Last month, at the invitation of Dr. Adel Abdel Salam, coordinator of Slow Food Egypt Begawi Chicken Presidia, I traveled to Tameya, Fayoum, a town south of Cairo, to meet delegates from Themar Project , an NGO in Sohag, Upper Egypt dedicated to safeguarding and promoting Begawi chickens (also known as Bigawi), including two rural women who are currently raising this particular breed.
Traditionally raised by women in their backyards in Fayoum, this chicken gets its name – Begawi – from the people of southern Egypt who are known for their experience in animal husbandry. It is an indigenous rural breed, with silvery white feathers on its head, which gradually turn blue or black in patches until becoming completely dark on the legs and tail. The chickens are prized both for their meat – dark and with a flavor similar to turkey – as well as their eggs – smaller than those of other breeds, but particularly flavorful.
The visit began in the village of Ezbet Elgabal in Tameya, Fayoum, where we met Noura Khaled, a woman trained by Dr. Abdel Salam on the care of these special chickens. She has been involved with Begawi chickens for the past five years and her business includes several chicken coops and an incubator that can hold up to 600 eggs. The coops for the chicks are clean, airy and spacious, where the small birds can run freely and are cared for according to Slow Food Presidia guidelines with regards to farming conditions, animal welfare, and diet. Noura fills the feeders with wheat, corn kernels, and water to which she adds onions and lemon juice. The older chickens run freely throughout the day in the village and return to their coop at sunset.
Noura prepared a typical Egyptian breakfast for us, with homemade bread baked in the early hours of the morning, served alongside areesh cheese (a local cottage cheese), pickled green olives, mesh (a type of fermented cheese), feteer meshaltit (a type of Egyptian flaky pastry), honey, molasses, and freshly harvested tomatoes and cucumbers. Noura then led us through her village to look at the various coops where her chickens live, eat, and run. Along the way, her neighbors and customers greeted us with big smiles until we reached the small house where the incubator is housed. Dr. Abdel Salam gave us an overview of the machine and its capacity and then led us to the area where the chicks are kept.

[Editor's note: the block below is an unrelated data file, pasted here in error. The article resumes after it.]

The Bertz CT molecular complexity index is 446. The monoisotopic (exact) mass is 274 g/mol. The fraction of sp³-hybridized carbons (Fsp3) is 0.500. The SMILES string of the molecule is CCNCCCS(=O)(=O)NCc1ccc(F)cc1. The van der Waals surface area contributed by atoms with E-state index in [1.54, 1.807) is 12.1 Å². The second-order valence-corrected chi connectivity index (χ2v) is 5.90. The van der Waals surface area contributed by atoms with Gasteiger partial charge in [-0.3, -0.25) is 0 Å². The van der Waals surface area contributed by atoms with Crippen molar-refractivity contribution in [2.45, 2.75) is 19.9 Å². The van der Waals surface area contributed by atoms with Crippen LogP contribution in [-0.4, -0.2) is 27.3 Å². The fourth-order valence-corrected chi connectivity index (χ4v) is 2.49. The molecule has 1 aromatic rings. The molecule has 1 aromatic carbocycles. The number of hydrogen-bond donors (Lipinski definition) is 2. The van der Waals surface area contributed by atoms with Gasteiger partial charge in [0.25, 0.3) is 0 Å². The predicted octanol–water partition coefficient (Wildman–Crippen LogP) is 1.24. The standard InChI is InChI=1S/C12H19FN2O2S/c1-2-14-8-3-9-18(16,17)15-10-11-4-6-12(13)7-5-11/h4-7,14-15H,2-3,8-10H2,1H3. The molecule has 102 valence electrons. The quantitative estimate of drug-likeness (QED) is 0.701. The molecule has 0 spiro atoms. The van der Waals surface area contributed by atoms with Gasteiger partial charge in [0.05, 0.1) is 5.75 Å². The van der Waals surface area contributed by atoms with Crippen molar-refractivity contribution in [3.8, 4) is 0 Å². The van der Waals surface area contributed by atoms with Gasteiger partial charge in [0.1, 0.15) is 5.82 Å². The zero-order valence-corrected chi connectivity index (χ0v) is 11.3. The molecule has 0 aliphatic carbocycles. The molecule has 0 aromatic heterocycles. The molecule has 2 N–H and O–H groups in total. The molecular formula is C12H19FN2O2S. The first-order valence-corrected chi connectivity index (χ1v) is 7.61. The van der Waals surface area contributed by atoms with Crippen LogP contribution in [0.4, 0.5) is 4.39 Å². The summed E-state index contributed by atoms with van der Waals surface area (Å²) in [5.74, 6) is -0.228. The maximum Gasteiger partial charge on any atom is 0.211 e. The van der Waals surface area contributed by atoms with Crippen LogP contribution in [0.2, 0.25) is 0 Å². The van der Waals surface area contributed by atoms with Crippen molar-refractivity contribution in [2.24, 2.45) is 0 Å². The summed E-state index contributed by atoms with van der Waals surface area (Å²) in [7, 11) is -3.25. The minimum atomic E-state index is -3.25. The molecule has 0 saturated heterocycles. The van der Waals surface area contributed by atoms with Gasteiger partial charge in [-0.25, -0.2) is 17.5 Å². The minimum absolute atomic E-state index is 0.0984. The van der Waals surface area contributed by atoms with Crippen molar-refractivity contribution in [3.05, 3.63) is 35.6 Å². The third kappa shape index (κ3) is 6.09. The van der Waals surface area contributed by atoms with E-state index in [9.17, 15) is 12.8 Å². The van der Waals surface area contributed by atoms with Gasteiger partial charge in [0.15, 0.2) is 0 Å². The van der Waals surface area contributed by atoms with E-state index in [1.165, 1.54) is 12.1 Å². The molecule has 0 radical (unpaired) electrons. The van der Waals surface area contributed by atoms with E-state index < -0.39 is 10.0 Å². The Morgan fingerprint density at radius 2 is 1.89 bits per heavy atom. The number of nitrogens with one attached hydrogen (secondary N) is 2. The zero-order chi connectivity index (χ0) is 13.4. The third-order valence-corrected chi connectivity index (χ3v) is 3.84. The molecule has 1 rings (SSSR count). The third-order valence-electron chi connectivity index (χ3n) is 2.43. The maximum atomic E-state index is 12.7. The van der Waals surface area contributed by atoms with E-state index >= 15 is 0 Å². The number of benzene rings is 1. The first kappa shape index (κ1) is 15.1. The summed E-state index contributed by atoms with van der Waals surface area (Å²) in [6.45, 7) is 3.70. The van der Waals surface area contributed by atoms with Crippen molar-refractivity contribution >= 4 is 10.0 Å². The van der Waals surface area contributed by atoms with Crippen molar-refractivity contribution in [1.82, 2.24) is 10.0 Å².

Later we visited Rehab Adel in the village of El Mandara. Rehab is a young widow raising two young children on her own. Her father bought her an incubator, which he installed on the ground floor of his house. He gave her the roof where she raises the chickens along with ducks and the rare Egyptian goose, which – like the Begawi chicken – is another breed facing extinction. Here too we were pleasantly surprised to see how happy Rehab was with her business and financial independence. Her chickens have free reign of the roof and are taken care of according to Slow Food guidelines.
Both Noura and Rehab run successful businesses, selling eggs, chicks, and chickens to the villagers, spreading the word about the benefits of free-range, homegrown chicken. Dr. Abdel Salam is working to replicate these two wonderful examples of animal husbandry in other villages and across Egypt.
To learn more about the Begawi (Bigawi) chicken, visit:
By Ménar Meebed, Slow Food Egypt Representative, November 11th 2019